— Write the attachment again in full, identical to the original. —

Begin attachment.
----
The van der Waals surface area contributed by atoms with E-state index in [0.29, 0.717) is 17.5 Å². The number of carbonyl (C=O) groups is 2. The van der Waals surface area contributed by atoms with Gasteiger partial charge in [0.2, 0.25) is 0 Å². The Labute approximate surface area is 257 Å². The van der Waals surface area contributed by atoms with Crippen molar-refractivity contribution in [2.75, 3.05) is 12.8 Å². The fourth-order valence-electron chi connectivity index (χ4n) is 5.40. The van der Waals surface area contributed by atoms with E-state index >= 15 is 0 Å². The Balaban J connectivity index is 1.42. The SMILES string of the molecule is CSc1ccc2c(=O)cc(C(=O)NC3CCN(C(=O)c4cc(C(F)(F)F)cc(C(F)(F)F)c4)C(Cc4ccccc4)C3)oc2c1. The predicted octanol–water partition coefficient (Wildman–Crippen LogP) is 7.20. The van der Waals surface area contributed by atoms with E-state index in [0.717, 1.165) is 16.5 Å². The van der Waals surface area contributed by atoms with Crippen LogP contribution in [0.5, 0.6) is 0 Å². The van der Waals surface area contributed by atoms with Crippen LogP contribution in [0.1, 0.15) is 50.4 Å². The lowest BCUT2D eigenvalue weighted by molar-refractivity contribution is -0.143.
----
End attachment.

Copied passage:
The van der Waals surface area contributed by atoms with E-state index in [0.29, 0.717) is 17.5 Å². The number of carbonyl (C=O) groups is 2. The van der Waals surface area contributed by atoms with Gasteiger partial charge in [0.2, 0.25) is 0 Å². The Labute approximate surface area is 257 Å². The van der Waals surface area contributed by atoms with Crippen molar-refractivity contribution in [2.75, 3.05) is 12.8 Å². The fourth-order valence-electron chi connectivity index (χ4n) is 5.40. The van der Waals surface area contributed by atoms with E-state index >= 15 is 0 Å². The Balaban J connectivity index is 1.42. The SMILES string of the molecule is CSc1ccc2c(=O)cc(C(=O)NC3CCN(C(=O)c4cc(C(F)(F)F)cc(C(F)(F)F)c4)C(Cc4ccccc4)C3)oc2c1. The predicted octanol–water partition coefficient (Wildman–Crippen LogP) is 7.20. The van der Waals surface area contributed by atoms with E-state index in [0.717, 1.165) is 16.5 Å². The van der Waals surface area contributed by atoms with Crippen LogP contribution in [0.5, 0.6) is 0 Å². The van der Waals surface area contributed by atoms with Crippen LogP contribution in [0.1, 0.15) is 50.4 Å². The lowest BCUT2D eigenvalue weighted by molar-refractivity contribution is -0.143.